This is a documentary movie that is soon to arrive in cinemas that is designed to expose the way that Darwinistic scientists have been black-listing scientists who would suggest that a designer guided the development of life on earth, not random chance mutations. The purpose of this movie is not to set forth an argument for Biblical creation nor is it designed to argue for the doctrine of the Imago Dei. Instead, its purpose is to expose the censorship that is taking place against those in what is called the “Intelligent Design” movement. To this end, one of the things that the movie brings out is the serious danger to social institutions and human worth that comes from a Darwinian naturalistic worldview. In particular, the genocides of the 20th century are brought out as a result of consistent naturalistic thought (one race is further developed than another). This line of reasoning does underline the importance of the doctrine of the Imago Dei, and for that, this movie promises to have great value. The Christian must be warned, though, that if he expects to see an argument for a Biblical model of creation in six-literal days, he will be sorely disappointed. Theologically, Intelligent Design is a contemporary version of Natural Theology from previous generations, and while Natural Theology can and does clearly point to the existence of a God, the best description of God that Natural Theology can arrive at is the description of the God of Deism. Without the Bible, you cannot know the God of the Bible, hence proponents of natural design hail from seemingly every religious background.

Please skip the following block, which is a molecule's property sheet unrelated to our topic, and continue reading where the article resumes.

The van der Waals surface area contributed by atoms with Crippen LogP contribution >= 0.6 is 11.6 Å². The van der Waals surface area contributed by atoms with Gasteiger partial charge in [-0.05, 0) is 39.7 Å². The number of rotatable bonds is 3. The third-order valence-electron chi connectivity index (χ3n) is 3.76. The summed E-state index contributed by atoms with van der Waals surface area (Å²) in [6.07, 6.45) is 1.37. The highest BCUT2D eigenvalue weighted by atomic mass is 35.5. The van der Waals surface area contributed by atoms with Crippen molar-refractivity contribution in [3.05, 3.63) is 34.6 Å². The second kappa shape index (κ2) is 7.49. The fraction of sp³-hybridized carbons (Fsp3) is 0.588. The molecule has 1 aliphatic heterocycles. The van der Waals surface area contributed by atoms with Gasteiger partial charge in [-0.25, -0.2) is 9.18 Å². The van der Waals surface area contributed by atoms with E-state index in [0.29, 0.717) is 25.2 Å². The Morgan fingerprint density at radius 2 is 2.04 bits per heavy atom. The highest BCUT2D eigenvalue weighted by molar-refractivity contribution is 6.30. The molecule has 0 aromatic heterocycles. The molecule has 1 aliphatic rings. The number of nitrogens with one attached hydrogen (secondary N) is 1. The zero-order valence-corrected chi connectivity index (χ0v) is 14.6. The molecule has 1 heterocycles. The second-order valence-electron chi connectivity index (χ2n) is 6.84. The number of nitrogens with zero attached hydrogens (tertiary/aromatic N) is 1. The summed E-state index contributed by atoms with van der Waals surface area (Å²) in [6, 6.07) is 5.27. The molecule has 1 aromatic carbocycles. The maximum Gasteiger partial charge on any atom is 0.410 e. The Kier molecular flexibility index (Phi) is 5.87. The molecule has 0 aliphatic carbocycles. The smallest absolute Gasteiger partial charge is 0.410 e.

We are left asking the question, “What does this doctrine of the Imago Dei mean for me?” What it means is that first, we must recognize the human dignity that is in others—regardless of their age, their development, their circumstances, or their accomplishments. We have dignity because we are created in God’s image—from the embryo to the grave (and even in the grave, in terms of the dignity with which we honor the dead). Secondly, we need to help others understand that they have dignity because they bear the image of God. Largely this is taught by the way we treat others, particularly those who have nothing in this world. When we treat the homeless beggar with dignity and respect, that will go a long way to teach him that he has some genuine value in this world. And thirdly, we who understand that humans bear the image of God, must work to protect the dignity of others. This third element should lead us to social actions that will abolish institutions and practices that rob people of the dignity that is theirs because they are created in God’s image.